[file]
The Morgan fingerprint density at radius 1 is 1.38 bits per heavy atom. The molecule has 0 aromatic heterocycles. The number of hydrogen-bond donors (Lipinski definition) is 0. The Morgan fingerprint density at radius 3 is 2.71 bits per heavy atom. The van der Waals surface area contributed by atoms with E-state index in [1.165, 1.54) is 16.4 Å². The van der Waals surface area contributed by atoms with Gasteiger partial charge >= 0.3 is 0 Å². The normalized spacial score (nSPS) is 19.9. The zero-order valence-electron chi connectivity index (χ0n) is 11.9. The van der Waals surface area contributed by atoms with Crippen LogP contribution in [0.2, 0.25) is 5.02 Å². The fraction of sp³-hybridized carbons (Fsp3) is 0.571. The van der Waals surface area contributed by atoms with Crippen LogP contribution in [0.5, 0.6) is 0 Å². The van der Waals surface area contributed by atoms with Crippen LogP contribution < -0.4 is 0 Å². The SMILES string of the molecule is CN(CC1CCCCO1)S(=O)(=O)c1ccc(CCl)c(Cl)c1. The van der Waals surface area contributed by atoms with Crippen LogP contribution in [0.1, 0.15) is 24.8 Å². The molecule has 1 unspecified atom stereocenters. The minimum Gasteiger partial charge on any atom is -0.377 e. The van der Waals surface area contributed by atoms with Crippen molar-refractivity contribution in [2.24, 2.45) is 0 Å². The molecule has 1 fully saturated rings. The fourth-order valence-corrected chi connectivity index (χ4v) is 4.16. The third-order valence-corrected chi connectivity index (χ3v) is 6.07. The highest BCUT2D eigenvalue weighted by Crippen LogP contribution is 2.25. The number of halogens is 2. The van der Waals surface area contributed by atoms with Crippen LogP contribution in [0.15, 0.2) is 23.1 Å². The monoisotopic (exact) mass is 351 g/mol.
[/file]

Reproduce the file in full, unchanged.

The Morgan fingerprint density at radius 1 is 1.38 bits per heavy atom. The molecule has 0 aromatic heterocycles. The number of hydrogen-bond donors (Lipinski definition) is 0. The Morgan fingerprint density at radius 3 is 2.71 bits per heavy atom. The van der Waals surface area contributed by atoms with E-state index in [1.165, 1.54) is 16.4 Å². The van der Waals surface area contributed by atoms with Gasteiger partial charge >= 0.3 is 0 Å². The normalized spacial score (nSPS) is 19.9. The zero-order valence-electron chi connectivity index (χ0n) is 11.9. The van der Waals surface area contributed by atoms with Crippen LogP contribution in [0.2, 0.25) is 5.02 Å². The fraction of sp³-hybridized carbons (Fsp3) is 0.571. The van der Waals surface area contributed by atoms with Crippen LogP contribution in [0.5, 0.6) is 0 Å². The van der Waals surface area contributed by atoms with Crippen LogP contribution < -0.4 is 0 Å². The SMILES string of the molecule is CN(CC1CCCCO1)S(=O)(=O)c1ccc(CCl)c(Cl)c1. The van der Waals surface area contributed by atoms with Crippen LogP contribution in [0.1, 0.15) is 24.8 Å². The molecule has 1 unspecified atom stereocenters. The minimum Gasteiger partial charge on any atom is -0.377 e. The van der Waals surface area contributed by atoms with Crippen molar-refractivity contribution in [2.24, 2.45) is 0 Å². The molecule has 1 fully saturated rings. The fourth-order valence-corrected chi connectivity index (χ4v) is 4.16. The third-order valence-corrected chi connectivity index (χ3v) is 6.07. The highest BCUT2D eigenvalue weighted by Crippen LogP contribution is 2.25. The number of halogens is 2. The van der Waals surface area contributed by atoms with Crippen LogP contribution in [0.15, 0.2) is 23.1 Å². The monoisotopic (exact) mass is 351 g/mol.